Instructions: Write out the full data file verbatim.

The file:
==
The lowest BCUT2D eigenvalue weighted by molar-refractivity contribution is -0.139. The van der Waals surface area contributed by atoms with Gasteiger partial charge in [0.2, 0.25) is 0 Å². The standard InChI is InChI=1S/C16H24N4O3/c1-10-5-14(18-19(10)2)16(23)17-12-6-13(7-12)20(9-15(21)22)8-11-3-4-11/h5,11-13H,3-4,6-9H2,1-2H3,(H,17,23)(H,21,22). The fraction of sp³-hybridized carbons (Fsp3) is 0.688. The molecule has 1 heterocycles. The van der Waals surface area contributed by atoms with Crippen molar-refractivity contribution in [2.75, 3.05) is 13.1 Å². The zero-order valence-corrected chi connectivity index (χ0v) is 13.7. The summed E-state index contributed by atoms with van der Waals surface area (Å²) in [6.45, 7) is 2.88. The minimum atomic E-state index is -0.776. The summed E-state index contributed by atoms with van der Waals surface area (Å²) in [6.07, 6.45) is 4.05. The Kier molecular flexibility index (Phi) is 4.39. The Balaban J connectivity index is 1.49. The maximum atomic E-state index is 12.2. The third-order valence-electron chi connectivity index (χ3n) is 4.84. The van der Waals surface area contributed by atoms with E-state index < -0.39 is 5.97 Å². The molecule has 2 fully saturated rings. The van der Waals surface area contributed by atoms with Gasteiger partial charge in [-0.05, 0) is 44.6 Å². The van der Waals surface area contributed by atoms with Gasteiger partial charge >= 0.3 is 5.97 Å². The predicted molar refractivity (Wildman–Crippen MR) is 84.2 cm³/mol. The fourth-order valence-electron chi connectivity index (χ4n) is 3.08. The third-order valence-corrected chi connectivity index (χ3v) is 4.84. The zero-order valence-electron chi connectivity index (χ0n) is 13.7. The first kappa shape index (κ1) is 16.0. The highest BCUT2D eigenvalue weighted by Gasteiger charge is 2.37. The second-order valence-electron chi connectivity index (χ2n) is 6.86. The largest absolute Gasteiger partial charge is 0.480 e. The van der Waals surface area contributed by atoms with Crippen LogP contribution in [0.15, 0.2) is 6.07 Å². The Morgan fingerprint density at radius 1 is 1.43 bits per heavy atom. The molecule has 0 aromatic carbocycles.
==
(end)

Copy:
The lowest BCUT2D eigenvalue weighted by molar-refractivity contribution is -0.139. The van der Waals surface area contributed by atoms with Gasteiger partial charge in [0.2, 0.25) is 0 Å². The standard InChI is InChI=1S/C16H24N4O3/c1-10-5-14(18-19(10)2)16(23)17-12-6-13(7-12)20(9-15(21)22)8-11-3-4-11/h5,11-13H,3-4,6-9H2,1-2H3,(H,17,23)(H,21,22). The fraction of sp³-hybridized carbons (Fsp3) is 0.688. The molecule has 1 heterocycles. The van der Waals surface area contributed by atoms with Crippen molar-refractivity contribution in [2.75, 3.05) is 13.1 Å². The zero-order valence-corrected chi connectivity index (χ0v) is 13.7. The summed E-state index contributed by atoms with van der Waals surface area (Å²) in [6.45, 7) is 2.88. The minimum atomic E-state index is -0.776. The summed E-state index contributed by atoms with van der Waals surface area (Å²) in [6.07, 6.45) is 4.05. The Kier molecular flexibility index (Phi) is 4.39. The Balaban J connectivity index is 1.49. The maximum atomic E-state index is 12.2. The third-order valence-electron chi connectivity index (χ3n) is 4.84. The van der Waals surface area contributed by atoms with E-state index < -0.39 is 5.97 Å². The molecule has 2 fully saturated rings. The van der Waals surface area contributed by atoms with Gasteiger partial charge in [-0.05, 0) is 44.6 Å². The van der Waals surface area contributed by atoms with Gasteiger partial charge >= 0.3 is 5.97 Å². The predicted molar refractivity (Wildman–Crippen MR) is 84.2 cm³/mol. The fourth-order valence-electron chi connectivity index (χ4n) is 3.08. The third-order valence-corrected chi connectivity index (χ3v) is 4.84. The zero-order valence-electron chi connectivity index (χ0n) is 13.7. The first kappa shape index (κ1) is 16.0. The highest BCUT2D eigenvalue weighted by Gasteiger charge is 2.37. The second-order valence-electron chi connectivity index (χ2n) is 6.86. The largest absolute Gasteiger partial charge is 0.480 e. The van der Waals surface area contributed by atoms with Crippen LogP contribution in [0.15, 0.2) is 6.07 Å². The Morgan fingerprint density at radius 1 is 1.43 bits per heavy atom. The molecule has 0 aromatic carbocycles.